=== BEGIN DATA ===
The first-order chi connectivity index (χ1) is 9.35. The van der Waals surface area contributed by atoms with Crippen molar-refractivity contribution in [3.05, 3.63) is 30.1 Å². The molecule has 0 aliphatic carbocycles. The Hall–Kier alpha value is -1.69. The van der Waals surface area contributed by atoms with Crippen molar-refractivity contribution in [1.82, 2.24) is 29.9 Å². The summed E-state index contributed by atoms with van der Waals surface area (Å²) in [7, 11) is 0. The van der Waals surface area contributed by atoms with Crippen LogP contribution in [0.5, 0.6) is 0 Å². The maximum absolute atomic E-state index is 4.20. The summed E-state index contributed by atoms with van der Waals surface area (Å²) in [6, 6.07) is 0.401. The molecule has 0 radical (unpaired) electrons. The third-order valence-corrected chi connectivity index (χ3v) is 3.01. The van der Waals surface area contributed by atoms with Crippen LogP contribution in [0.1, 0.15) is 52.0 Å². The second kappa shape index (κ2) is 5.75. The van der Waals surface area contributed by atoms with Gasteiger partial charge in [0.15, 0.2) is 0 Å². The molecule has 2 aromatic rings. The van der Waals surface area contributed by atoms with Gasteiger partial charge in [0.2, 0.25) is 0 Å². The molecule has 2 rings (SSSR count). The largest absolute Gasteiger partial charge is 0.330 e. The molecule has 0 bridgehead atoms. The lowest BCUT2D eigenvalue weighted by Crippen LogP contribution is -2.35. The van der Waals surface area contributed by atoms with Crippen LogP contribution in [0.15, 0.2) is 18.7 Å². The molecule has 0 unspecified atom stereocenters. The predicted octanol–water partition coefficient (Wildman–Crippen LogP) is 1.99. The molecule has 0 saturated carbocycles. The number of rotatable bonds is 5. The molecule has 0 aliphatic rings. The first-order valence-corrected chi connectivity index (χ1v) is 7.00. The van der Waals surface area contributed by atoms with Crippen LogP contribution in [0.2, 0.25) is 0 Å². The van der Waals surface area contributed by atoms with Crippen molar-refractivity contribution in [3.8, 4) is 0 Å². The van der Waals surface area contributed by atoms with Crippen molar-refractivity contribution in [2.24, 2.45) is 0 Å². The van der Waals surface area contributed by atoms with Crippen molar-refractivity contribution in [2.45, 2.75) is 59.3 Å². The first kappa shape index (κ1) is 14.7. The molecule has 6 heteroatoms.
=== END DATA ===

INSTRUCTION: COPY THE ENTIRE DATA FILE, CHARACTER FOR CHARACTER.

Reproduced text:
The first-order chi connectivity index (χ1) is 9.35. The van der Waals surface area contributed by atoms with Crippen molar-refractivity contribution in [3.05, 3.63) is 30.1 Å². The molecule has 0 aliphatic carbocycles. The Hall–Kier alpha value is -1.69. The van der Waals surface area contributed by atoms with Crippen molar-refractivity contribution in [1.82, 2.24) is 29.9 Å². The summed E-state index contributed by atoms with van der Waals surface area (Å²) in [7, 11) is 0. The van der Waals surface area contributed by atoms with Crippen LogP contribution in [0.5, 0.6) is 0 Å². The maximum absolute atomic E-state index is 4.20. The summed E-state index contributed by atoms with van der Waals surface area (Å²) in [6, 6.07) is 0.401. The molecule has 0 radical (unpaired) electrons. The third-order valence-corrected chi connectivity index (χ3v) is 3.01. The van der Waals surface area contributed by atoms with Crippen LogP contribution in [0.1, 0.15) is 52.0 Å². The second kappa shape index (κ2) is 5.75. The van der Waals surface area contributed by atoms with Gasteiger partial charge in [0.15, 0.2) is 0 Å². The molecule has 2 aromatic rings. The van der Waals surface area contributed by atoms with Gasteiger partial charge in [0.2, 0.25) is 0 Å². The molecule has 2 rings (SSSR count). The largest absolute Gasteiger partial charge is 0.330 e. The molecule has 0 bridgehead atoms. The lowest BCUT2D eigenvalue weighted by Crippen LogP contribution is -2.35. The van der Waals surface area contributed by atoms with Crippen LogP contribution in [0.15, 0.2) is 18.7 Å². The molecule has 0 unspecified atom stereocenters. The predicted octanol–water partition coefficient (Wildman–Crippen LogP) is 1.99. The molecule has 0 saturated carbocycles. The number of rotatable bonds is 5. The molecule has 0 aliphatic rings. The first-order valence-corrected chi connectivity index (χ1v) is 7.00. The van der Waals surface area contributed by atoms with Crippen LogP contribution in [0.2, 0.25) is 0 Å². The van der Waals surface area contributed by atoms with Crippen molar-refractivity contribution in [3.8, 4) is 0 Å². The van der Waals surface area contributed by atoms with Crippen molar-refractivity contribution in [2.24, 2.45) is 0 Å². The van der Waals surface area contributed by atoms with Crippen molar-refractivity contribution in [2.45, 2.75) is 59.3 Å². The first kappa shape index (κ1) is 14.7. The molecule has 6 heteroatoms.